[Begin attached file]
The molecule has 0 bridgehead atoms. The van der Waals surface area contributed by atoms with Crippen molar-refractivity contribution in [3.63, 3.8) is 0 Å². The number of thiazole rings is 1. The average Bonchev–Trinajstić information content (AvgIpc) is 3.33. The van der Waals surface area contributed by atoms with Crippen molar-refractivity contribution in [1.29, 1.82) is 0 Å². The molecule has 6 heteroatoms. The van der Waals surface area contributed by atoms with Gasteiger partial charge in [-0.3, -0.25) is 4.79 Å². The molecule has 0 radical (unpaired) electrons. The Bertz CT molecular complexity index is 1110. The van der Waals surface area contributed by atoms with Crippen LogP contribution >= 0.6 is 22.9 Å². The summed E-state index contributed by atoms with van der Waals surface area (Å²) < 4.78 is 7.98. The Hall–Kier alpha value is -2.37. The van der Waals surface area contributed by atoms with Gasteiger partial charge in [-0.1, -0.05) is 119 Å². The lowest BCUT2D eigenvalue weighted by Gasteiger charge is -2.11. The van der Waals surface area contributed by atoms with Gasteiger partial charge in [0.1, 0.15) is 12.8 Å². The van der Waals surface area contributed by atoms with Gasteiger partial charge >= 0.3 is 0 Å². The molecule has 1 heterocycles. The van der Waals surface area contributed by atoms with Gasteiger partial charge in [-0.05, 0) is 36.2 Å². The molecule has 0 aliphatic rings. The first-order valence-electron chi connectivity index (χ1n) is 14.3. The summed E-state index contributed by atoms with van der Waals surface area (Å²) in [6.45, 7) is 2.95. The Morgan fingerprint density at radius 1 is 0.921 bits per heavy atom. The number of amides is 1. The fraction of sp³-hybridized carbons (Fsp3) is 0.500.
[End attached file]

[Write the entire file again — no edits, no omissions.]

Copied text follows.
The molecule has 0 bridgehead atoms. The van der Waals surface area contributed by atoms with Crippen molar-refractivity contribution in [3.63, 3.8) is 0 Å². The number of thiazole rings is 1. The average Bonchev–Trinajstić information content (AvgIpc) is 3.33. The van der Waals surface area contributed by atoms with Crippen molar-refractivity contribution in [1.29, 1.82) is 0 Å². The molecule has 6 heteroatoms. The van der Waals surface area contributed by atoms with Gasteiger partial charge in [-0.3, -0.25) is 4.79 Å². The molecule has 0 radical (unpaired) electrons. The Bertz CT molecular complexity index is 1110. The van der Waals surface area contributed by atoms with Crippen LogP contribution >= 0.6 is 22.9 Å². The summed E-state index contributed by atoms with van der Waals surface area (Å²) < 4.78 is 7.98. The Hall–Kier alpha value is -2.37. The van der Waals surface area contributed by atoms with Gasteiger partial charge in [-0.1, -0.05) is 119 Å². The lowest BCUT2D eigenvalue weighted by Gasteiger charge is -2.11. The van der Waals surface area contributed by atoms with Gasteiger partial charge in [0.1, 0.15) is 12.8 Å². The van der Waals surface area contributed by atoms with Gasteiger partial charge >= 0.3 is 0 Å². The molecule has 1 heterocycles. The van der Waals surface area contributed by atoms with Gasteiger partial charge in [-0.05, 0) is 36.2 Å². The molecule has 0 aliphatic rings. The first-order valence-electron chi connectivity index (χ1n) is 14.3. The summed E-state index contributed by atoms with van der Waals surface area (Å²) in [6.45, 7) is 2.95. The Morgan fingerprint density at radius 1 is 0.921 bits per heavy atom. The number of amides is 1. The fraction of sp³-hybridized carbons (Fsp3) is 0.500.